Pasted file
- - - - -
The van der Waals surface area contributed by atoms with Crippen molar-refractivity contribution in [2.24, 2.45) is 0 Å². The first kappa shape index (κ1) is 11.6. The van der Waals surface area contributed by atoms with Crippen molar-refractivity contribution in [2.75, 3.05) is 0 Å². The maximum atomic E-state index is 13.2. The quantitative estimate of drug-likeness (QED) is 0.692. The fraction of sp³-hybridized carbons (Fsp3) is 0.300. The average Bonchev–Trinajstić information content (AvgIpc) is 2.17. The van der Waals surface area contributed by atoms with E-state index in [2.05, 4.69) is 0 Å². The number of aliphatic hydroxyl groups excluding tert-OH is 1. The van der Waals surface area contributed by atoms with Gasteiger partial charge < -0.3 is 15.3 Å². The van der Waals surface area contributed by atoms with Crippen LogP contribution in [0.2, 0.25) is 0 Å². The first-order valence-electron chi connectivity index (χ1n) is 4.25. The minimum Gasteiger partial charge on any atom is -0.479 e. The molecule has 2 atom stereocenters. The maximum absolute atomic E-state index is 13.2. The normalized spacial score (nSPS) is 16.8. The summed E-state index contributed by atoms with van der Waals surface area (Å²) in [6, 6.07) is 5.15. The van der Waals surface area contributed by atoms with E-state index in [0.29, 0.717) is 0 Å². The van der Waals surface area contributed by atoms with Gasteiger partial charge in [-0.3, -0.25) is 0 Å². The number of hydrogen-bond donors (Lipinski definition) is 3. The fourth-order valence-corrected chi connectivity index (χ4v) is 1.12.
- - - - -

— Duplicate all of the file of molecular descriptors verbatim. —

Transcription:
The van der Waals surface area contributed by atoms with Crippen molar-refractivity contribution in [2.24, 2.45) is 0 Å². The first kappa shape index (κ1) is 11.6. The van der Waals surface area contributed by atoms with Crippen molar-refractivity contribution in [2.75, 3.05) is 0 Å². The maximum atomic E-state index is 13.2. The quantitative estimate of drug-likeness (QED) is 0.692. The fraction of sp³-hybridized carbons (Fsp3) is 0.300. The average Bonchev–Trinajstić information content (AvgIpc) is 2.17. The van der Waals surface area contributed by atoms with E-state index in [2.05, 4.69) is 0 Å². The number of aliphatic hydroxyl groups excluding tert-OH is 1. The van der Waals surface area contributed by atoms with Gasteiger partial charge < -0.3 is 15.3 Å². The van der Waals surface area contributed by atoms with Crippen LogP contribution in [0.2, 0.25) is 0 Å². The first-order valence-electron chi connectivity index (χ1n) is 4.25. The minimum Gasteiger partial charge on any atom is -0.479 e. The molecule has 2 atom stereocenters. The maximum absolute atomic E-state index is 13.2. The normalized spacial score (nSPS) is 16.8. The summed E-state index contributed by atoms with van der Waals surface area (Å²) in [6, 6.07) is 5.15. The van der Waals surface area contributed by atoms with E-state index in [0.29, 0.717) is 0 Å². The van der Waals surface area contributed by atoms with Gasteiger partial charge in [-0.3, -0.25) is 0 Å². The number of hydrogen-bond donors (Lipinski definition) is 3. The fourth-order valence-corrected chi connectivity index (χ4v) is 1.12.